Carolyn J. Hurless was the most active and prolific female observer in the history of the AAVSO, with a total of 78,876 observations in the International Database. But that only scratches the surface of this remarkable woman’s life and career as an AAVSO observer, councilor, officer, mentor and ambassador.
Born in Lima, Ohio, November 24, 1934, Carolyn became interested in astronomy at the age of 13 through her love of science fiction. As a young woman, she was invited to join the Lima Astronomy Club, when President Herbert Speer found her name on the borrowers cards of people who had checked out astronomy books from the public library.
Shortly after that, she decided to make her own 8-inch reflector with the guidance of fellow astronomy club members. When the initial grinding was done, Carolyn found that in her excitement she had hogged out a short focus mirror of f/4, instead of the typical f/8 or f/9 scope most were making at the time. In the end it turned out to be a fine instrument. In fact, the short tube length gave her, as she described it, a “feminine” telescope, easily transported and set up for observing. Most of her observations were made with this telescope and she never felt the need to upgrade to something else.
Carolyn learned variable star observing from legendary AAVSO observer and fellow Ohioan, Leslie Peltier. During a visit to her home in 2011, Don Hurless, Carolyn's husband, showed me how Carolyn learned the sky and location of the variables in her program. She had marked an X and circled the area around each one in her copy of Norton's Star Atlas. She memorized the star fields and eventually all the comparison star magnitudes, so that after a few years she didn't need to use variable star charts any more. In this way, she could whip the telescope around from one field to another quickly, and her annual totals climbed.
Carolyn would make the trip to Delphos, Ohio, a few miles away, to observe faint “inner sanctum” stars with Peltier’s 12-inch refractor nearly every week during their lifelong friendship. She knew she was fortunate to have Leslie as a mentor and was more than happy to pay it forward by mentoring other newcomers and sharing her enthusiasm with other variable star observers around the world.
One way she managed to do that was by publishing the monthly newsletter Variable Views in which she shared ideas about astronomy, stories of variable stars and amateur astronomers and humorous notes about her own experiences. She started the newsletter at her own expense and published it for 22 consecutive years.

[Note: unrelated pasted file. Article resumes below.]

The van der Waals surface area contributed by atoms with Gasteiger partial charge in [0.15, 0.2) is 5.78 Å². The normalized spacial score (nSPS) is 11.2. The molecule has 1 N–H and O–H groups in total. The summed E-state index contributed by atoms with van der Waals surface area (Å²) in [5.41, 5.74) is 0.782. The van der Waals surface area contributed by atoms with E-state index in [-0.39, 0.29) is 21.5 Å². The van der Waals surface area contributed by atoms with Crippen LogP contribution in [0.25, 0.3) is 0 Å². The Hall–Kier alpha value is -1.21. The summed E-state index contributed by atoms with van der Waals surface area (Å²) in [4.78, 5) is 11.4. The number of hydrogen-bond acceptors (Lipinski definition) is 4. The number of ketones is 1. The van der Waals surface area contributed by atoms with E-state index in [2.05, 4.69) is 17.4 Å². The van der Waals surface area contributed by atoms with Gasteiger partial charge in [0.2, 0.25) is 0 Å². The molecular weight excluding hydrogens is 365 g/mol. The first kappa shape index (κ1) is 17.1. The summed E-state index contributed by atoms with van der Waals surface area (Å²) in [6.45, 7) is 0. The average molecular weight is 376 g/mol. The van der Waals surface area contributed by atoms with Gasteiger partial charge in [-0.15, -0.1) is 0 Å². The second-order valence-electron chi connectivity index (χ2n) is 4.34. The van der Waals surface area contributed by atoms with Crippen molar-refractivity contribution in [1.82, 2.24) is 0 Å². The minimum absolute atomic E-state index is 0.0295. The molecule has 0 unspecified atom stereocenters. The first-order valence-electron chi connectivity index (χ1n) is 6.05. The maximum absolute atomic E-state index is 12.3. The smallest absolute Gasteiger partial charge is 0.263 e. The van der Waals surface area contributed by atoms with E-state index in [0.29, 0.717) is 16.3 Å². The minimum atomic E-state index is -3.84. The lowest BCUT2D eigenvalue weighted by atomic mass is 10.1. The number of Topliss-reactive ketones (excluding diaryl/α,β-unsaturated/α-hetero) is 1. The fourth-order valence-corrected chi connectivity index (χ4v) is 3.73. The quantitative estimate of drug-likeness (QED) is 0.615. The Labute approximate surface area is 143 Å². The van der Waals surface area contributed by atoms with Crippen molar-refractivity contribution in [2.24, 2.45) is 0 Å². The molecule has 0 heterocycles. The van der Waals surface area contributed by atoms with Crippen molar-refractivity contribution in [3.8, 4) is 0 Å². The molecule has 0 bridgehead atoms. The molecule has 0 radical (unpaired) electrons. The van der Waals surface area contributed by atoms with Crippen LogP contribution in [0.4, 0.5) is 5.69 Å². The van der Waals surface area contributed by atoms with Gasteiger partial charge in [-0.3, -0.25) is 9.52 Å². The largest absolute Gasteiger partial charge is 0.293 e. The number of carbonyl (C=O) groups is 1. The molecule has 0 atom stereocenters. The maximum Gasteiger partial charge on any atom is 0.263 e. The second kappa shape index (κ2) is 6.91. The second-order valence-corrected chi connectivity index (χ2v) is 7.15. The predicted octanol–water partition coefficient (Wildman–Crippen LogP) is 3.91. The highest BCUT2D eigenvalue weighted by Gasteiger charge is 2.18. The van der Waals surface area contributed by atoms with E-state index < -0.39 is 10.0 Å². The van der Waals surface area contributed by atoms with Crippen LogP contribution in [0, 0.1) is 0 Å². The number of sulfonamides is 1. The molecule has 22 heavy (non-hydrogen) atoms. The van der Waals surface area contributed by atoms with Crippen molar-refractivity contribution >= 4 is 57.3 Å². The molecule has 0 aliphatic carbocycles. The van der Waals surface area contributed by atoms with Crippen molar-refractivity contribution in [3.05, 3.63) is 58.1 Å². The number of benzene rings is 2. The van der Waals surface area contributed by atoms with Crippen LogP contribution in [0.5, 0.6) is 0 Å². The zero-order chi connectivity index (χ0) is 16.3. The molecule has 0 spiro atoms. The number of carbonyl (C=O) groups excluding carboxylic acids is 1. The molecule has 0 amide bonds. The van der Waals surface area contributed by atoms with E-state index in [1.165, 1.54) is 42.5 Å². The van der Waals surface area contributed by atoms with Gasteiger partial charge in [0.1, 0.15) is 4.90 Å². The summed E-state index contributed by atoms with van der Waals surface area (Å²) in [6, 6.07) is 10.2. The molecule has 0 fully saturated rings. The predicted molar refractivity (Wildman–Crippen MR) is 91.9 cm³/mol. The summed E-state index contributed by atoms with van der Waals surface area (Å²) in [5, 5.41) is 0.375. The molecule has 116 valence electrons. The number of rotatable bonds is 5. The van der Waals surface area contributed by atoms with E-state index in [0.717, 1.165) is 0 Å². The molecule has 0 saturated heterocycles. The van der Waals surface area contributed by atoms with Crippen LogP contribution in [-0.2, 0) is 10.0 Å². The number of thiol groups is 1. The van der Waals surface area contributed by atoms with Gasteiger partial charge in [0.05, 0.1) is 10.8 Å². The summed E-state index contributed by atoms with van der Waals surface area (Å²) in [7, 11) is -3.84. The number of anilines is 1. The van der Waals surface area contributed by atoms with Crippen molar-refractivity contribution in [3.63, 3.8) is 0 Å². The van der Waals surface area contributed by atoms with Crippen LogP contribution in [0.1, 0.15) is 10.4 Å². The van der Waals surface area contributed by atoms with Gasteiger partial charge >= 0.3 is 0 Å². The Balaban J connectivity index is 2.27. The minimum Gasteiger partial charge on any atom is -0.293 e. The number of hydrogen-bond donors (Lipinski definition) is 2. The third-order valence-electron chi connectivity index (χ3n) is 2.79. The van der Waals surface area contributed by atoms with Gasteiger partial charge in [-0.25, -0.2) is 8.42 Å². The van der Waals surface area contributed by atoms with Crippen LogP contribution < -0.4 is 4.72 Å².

Carolyn and her husband, Don, invited variable star observers to summer gatherings at their home, where she was able to share her love of the stars and observing in person. These informal star parties, or "August Orgies", as they became known in AAVSO folklore, also included trips to Leslie Peltier's observatory and frequently ended in late night jam sessions with Don and Carolyn accompanying AAVSO member musicians, like Clint Ford.
She managed to reach out and touch people across international boundaries also, in a time when this was not easy to do. She sponsored a Czechoslovakian observer, Jaroslav Kruta, to AAVSO membership. Through persistent correspondence, mainly tape recordings, she taught Jaroslav English, and was able to introduce several other AAVSO members to him by arranging for them to meet when they visited Czechoslovakia. Kruta was so grateful for the friendship he hand made a telescope for Carolyn as a sign of his gratitude. The remarkable story of that telescope can be found here.
Besides sharing her enthusiasm for astronomy with the public, she was a gifted musician who maintained a full-time position as a music teacher, inspiring countless young musicians through the years.
Her service to the AAVSO includes two years (1965-1967) as a councilor and six years as 2nd Vice President of the Council (1967-1973).
Her life ended tragically in 1987, when, after years of excruciating pain from an undiagnosed disease, she died of a self-inflicted gunshot to the head. Her husband, Don, never remarried and continued to live in their home in Lima, Ohio, where he taught piano students. Don Hurless died June 15, 2015, at the age of 87.
Discovered in 1981 by Brian Skiff, the asteroid 3434 Hurless was named after Carolyn. Carolyn's name was suggested by Paul Sventek who provided the citation.
In 2011, the AAVSO successfully ran four pilot programs as a first step towards creating an online education center. We chose to honor Carolyn Hurless by naming this program after her, The Carolyn Hurless Online Institute for Continuing Education (CHOICE). CHOICE will be officially launched in 2012, and the AAVSO is proud to carry on in the tradition of this remarkable woman.